Making the leap into starting your own business is a brave and bold move, and everyone's path is different. There are plenty of things I wish I'd known when I decided to quit my position at IBM and work on the idea that later became TaskRabbit. Maybe that's why one of the things I cherish most about being a founder and CEO is the opportunity to offer advice to new entrepreneurs. Here's my ultimate to-do list for new and aspiring founders.
1. Let go. Life is like the monkey bars, you have to let go to move forward. Once you make the decision to leap into entrepreneurship, be sure to loosen your grasp on old concepts so you can swing your way to new ones.
2. Talk to everyone you know and everyone you meet about your idea. Doing this will help you gather feedback, identify problems and action steps, and bring the right people into your orbit. This type of hands-on networking still works. I met Scott Griffith, the CEO of Zipcar who helped propel my company in a huge way, through a mutual acquaintance I'd chatted up about TaskRabbit.
3. Trust your gut. It's important to gather information and consider other points of view, but your gut calls will make or break your business. Learn to bet on yourself and have confidence in your own decisions. No one knows your business better than you.
4. Be passionate about the problem you're trying to solve. Believing the world will be more awesome when your company succeeds gives you an edge -- don't lose it. Knowing that TaskRabbit is poised to revolutionize work as we know it is like rocket fuel to me.
5. Figure out what your personal runway looks like. Budget out how much money you can actually live on in the next 6, 12, and 18 months. Be really honest with yourself about how much you're willing to change your lifestyle. Are you willing to go full ramen?
6. Be scrappy and lean. And don't forget to test everything you can.
7. Build a support community full of innovators, creators, darers, and doers. Surrounding yourself with people who are actively and enthusiastically working toward their best futures will keep you moving toward your own goals.
8. Find advisers. Assemble a panel of people who know the things you don't know, who've made the kinds of mistakes you'd like to avoid, and who are looking at your business from perspectives you don't have -- and get them involved every step of the way.
9. Set big goals, with small action steps. Your goals can be big, hairy, and audacious but the steps you take to get there should be specific and actionable. At TaskRabbit, we're looking to revolutionize the way people think about work -- pretty audacious -- but we started at the hyper-local level and then iterated from there.
10. Use the resources in front of you, not the investment round you're sure is around the corner. This one's important. You may think your idea is worth millions, you may even have someone interested in writing that check, but don't start spending like a Mega Millions winner. It'll only distract you.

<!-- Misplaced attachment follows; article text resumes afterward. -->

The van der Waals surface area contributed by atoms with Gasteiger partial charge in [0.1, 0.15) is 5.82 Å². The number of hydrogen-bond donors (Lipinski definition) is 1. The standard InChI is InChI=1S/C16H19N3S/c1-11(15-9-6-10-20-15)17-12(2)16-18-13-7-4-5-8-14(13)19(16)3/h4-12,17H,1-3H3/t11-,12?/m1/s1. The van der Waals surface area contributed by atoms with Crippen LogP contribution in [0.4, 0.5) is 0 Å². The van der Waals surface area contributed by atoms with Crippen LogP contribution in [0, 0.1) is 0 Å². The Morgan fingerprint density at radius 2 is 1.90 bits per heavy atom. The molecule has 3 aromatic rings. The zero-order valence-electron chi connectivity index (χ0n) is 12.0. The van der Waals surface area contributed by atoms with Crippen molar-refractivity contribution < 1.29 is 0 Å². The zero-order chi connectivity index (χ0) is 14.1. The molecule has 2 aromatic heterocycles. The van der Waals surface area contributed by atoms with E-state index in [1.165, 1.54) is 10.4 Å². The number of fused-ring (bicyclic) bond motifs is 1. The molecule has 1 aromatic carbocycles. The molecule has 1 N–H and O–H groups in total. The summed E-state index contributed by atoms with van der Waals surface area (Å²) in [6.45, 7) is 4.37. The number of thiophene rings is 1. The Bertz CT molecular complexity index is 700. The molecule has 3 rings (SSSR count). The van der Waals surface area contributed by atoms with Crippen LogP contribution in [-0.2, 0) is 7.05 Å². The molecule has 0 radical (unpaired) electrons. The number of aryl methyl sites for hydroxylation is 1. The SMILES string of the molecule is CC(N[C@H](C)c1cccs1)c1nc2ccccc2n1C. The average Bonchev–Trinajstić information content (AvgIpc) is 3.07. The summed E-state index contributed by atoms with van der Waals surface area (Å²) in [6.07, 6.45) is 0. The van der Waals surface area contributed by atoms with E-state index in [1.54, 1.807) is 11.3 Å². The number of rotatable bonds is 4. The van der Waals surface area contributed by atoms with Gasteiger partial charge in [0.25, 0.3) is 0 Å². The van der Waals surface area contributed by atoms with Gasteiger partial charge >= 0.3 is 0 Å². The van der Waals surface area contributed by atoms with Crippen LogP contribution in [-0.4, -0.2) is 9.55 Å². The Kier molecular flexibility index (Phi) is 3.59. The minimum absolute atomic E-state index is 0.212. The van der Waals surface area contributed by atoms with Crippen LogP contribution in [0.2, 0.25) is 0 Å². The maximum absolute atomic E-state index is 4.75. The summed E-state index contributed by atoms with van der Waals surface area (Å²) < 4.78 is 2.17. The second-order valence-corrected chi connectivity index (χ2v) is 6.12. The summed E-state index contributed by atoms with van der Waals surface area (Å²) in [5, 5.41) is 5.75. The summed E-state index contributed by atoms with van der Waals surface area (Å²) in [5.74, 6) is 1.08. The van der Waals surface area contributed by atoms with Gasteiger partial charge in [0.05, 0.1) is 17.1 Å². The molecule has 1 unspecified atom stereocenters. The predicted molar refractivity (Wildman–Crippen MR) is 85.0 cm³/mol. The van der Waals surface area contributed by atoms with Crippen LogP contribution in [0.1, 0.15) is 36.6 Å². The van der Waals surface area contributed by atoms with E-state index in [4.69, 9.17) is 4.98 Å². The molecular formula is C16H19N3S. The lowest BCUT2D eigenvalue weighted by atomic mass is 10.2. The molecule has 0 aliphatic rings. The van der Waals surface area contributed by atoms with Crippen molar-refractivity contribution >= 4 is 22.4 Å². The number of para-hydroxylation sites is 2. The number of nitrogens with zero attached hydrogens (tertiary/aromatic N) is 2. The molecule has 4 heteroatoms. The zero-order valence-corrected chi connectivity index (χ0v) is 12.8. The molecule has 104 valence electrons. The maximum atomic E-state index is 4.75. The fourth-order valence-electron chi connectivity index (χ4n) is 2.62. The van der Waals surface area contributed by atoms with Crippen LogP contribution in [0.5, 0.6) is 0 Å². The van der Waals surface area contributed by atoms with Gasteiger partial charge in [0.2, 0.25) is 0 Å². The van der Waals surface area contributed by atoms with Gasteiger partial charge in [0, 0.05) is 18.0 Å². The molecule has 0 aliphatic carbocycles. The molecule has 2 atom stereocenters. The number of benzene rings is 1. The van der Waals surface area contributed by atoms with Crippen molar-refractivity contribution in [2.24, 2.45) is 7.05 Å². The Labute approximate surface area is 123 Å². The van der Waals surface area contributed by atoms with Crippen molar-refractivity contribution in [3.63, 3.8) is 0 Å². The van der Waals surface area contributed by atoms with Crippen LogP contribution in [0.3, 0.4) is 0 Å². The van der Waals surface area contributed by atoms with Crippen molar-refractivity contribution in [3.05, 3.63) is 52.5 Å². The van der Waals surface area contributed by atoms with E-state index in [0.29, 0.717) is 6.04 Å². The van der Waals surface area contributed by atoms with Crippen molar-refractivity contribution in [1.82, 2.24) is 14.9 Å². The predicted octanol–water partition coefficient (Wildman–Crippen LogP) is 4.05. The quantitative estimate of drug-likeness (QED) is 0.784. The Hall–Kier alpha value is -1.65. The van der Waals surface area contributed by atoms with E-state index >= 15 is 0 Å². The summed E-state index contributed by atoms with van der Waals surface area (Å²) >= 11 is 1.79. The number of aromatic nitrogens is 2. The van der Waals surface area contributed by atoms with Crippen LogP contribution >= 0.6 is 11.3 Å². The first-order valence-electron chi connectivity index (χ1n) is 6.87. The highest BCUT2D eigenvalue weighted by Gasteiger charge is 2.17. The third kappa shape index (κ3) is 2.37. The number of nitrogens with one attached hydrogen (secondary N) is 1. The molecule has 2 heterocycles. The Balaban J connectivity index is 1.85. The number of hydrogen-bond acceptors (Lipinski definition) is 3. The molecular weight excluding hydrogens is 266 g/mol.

11. Give yourself deadlines. Being your own boss doesn't mean you aren't accountable to anyone. Just the opposite. It means you're accountable to everyone. Your employees, your customers, your investors, and yourself. Set deadlines to keep yourself in check.
12. Make mistakes. On purpose (and by accident).
13. Figure out what your stories are. Whether it's your origin story, an inspirational customer case study, or the story of how your business will disrupt its space, you'll be telling it often. Take some time to isolate the best story lines in your company's narrative. You'll use these again and again for everything from PR to elevator pitches to defining your company's core values.
14. Keep a finger on the pulse of your industry. Stay in the loop of every topic area in, or adjacent to, your field. This will do a lot more than simply keep you informed, it will also give you the necessary context you need to understand where your own company fits.
15. Blog. Not only is a company blog an excellent engagement tool, it's a vehicle for press releases, an anchor for your social networking efforts, and added value for partner relationships. If you're in the very early stages of your business, blogging about your experience to an audience also adds a layer of built-in accountability.
16. Get into a co-working space. Working from a co-working space gives you access to so many resources -- not least of which includes the networks and experiences of your fellow founders.
17. Get out of the house. Potential employees, investors, partners, and members of the press aren't going to wander into your home and ask if they can help make your business succeed. You need to leave the house to find those opportunities. And maybe hit the gym while you're out there -- you can't grow a healthy business if you aren't taking care of yourself.
18. Embrace the business side of things. Even if you're more of an "idea person," "creative type," or "product guy," you need to understand the business mechanics that make your business viable. Take time to learn about financial modeling, creating a pitch deck, investor relations, competitor analysis, and marketing. You don't need an MBA to master this stuff!
19. Choose partners and early employees wisely. I've said it before and I'll say it again, your team members will define your company culture. Don't bring people on board lightly. Consider their character, their working style, and the contributions they'll be able to make now and into the future.
20. Push your company as far as you can every single day.
Follow Leah Busque on Twitter: www.twitter.com/labusque